close
Advertisement
Can't connect right now! retry

add The News to homescreen

tap to bring up your browser menu and select 'Add to homescreen' to pin the The News web app

Got it!

add The News to homescreen

tap to bring up your browser menu and select 'Add to homescreen' to pin the The News web app

Got it!
February 19, 2020

Jang, Geo Group’s Polio Versus Pakistan campaign: Famous people hit by polio during their lifetime

National

February 19, 2020

LAHORE: As Pakistan continues to struggle against the wild poliovirus and the life-long disability it causes, country's largest media house, the "Jang Group and Geo Television Network" has now entered the fray with a zeal to spread awareness about the very high frequency of the disease in this part of the world, its prevention and cure.

Here follows a few vital historic facts about polio:

On February 18, 2020 (Tuesday), the Secretary General of the United Nations, António Guterres, had visited a kindergarten school in Lahore during the first nationwide polio campaign of the year and vaccinated three students with the polio vaccine. More than 39 million children across the country are set to be vaccinated during the February campaign.

There are currently 265,000 frontline workers who go door to door during campaigns to ensure that as many Pakistani children as possible are vaccinated against polio. Almost 62 per cent of these workers are female.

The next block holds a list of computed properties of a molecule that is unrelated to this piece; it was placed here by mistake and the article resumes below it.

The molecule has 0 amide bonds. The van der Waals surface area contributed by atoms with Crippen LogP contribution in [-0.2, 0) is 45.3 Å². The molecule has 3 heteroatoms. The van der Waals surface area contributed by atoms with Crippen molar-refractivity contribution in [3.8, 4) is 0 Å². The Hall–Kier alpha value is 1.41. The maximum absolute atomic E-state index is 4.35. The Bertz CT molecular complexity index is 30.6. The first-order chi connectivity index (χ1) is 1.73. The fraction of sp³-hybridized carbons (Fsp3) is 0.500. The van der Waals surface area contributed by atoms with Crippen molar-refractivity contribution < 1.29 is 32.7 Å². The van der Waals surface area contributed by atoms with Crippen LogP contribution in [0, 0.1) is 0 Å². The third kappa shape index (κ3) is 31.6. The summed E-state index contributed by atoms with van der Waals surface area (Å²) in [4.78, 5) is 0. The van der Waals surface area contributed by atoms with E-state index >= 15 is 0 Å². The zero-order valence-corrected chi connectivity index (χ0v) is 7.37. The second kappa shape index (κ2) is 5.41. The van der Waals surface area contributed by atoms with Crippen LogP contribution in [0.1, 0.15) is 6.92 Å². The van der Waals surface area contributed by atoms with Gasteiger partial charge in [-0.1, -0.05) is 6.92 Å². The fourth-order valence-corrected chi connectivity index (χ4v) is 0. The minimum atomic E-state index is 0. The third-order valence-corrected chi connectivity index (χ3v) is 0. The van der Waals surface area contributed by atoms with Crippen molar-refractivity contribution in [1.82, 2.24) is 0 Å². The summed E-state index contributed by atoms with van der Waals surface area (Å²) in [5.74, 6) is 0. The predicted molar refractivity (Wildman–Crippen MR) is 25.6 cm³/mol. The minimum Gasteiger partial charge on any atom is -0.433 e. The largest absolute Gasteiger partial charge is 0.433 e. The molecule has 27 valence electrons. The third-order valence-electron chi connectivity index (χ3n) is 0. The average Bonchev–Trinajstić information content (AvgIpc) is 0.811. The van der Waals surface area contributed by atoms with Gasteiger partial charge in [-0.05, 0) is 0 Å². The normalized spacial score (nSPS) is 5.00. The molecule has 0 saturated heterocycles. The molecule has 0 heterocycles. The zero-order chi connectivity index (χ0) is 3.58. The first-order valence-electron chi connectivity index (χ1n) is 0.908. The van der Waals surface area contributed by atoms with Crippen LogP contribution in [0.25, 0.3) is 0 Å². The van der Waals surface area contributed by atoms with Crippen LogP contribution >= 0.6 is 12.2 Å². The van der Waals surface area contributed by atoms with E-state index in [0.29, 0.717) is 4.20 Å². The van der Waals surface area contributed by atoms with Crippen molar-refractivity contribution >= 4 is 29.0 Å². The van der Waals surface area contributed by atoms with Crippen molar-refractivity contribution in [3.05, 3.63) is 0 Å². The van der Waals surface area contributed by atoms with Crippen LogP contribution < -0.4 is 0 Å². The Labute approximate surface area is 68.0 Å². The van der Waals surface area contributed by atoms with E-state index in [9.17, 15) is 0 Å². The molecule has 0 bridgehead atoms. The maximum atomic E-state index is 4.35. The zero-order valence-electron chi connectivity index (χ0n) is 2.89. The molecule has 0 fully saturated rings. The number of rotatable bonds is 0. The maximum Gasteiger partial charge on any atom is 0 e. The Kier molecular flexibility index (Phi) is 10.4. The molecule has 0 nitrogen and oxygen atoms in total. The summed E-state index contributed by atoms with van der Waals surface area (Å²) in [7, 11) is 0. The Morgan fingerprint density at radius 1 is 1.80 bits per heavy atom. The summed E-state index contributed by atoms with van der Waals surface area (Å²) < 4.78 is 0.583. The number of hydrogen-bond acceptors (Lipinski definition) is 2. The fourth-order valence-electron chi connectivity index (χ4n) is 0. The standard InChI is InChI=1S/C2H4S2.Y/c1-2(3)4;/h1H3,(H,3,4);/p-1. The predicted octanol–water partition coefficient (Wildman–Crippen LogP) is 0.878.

According to the World Health Organisation (WHO), during 2019, Pakistan was confronted with a resurgence of polio beyond traditional strongholds of the virus. There are 17 cases thus far in 2020.

Currently, only Pakistan and Afghanistan remain endemic and have sadly reported Polio cases. August, 21, 2019 had marked a major milestone in the history of Nigeria, as the country had reached three years without reporting a case of poliovirus.

But those affected by polio can gain inspiration from many famous people who became victims of polio during their lives. These include former four-time American President Franklin Delano Roosevelt (who contracted polio in 1921 at the age of 39 and used a wheelchair thereafter, though he attempted to hide his paralysis during public appearances), Nazi leader Adolf Hitler's Information wizard and father of modern propaganda Dr Joseph Goebbels, legendary filmmaker Francis Ford Coppola (known for being the mastermind behind iconic movies such as ‘The Godfather’), great Indian cricketer Bhagwat Chandrashekhar and globally-acknowledged Australian publisher, cricket organiser and business leader, Kerry Packer.

Also called Poliomyelitis, or infantile paralysis, polio has been plaguing the world since a really long time. Although the disease doesn't have fatal consequences, it physically handicaps a person, preventing him/her from leading a normal life.

According to Rotary International, a global service organisation having a footprint in over 200 countries and territories, it has till date helped immunize more than 2.5 billion children against polio in 122 countries.

It says that in 1998, there were more than 350,000 cases of polio annually in 125 countries around the world. Rotary asserts that today, due to its efforts and unending struggle of its partners and world governments, the incidence of polio has plummeted by more than 99.9 percent.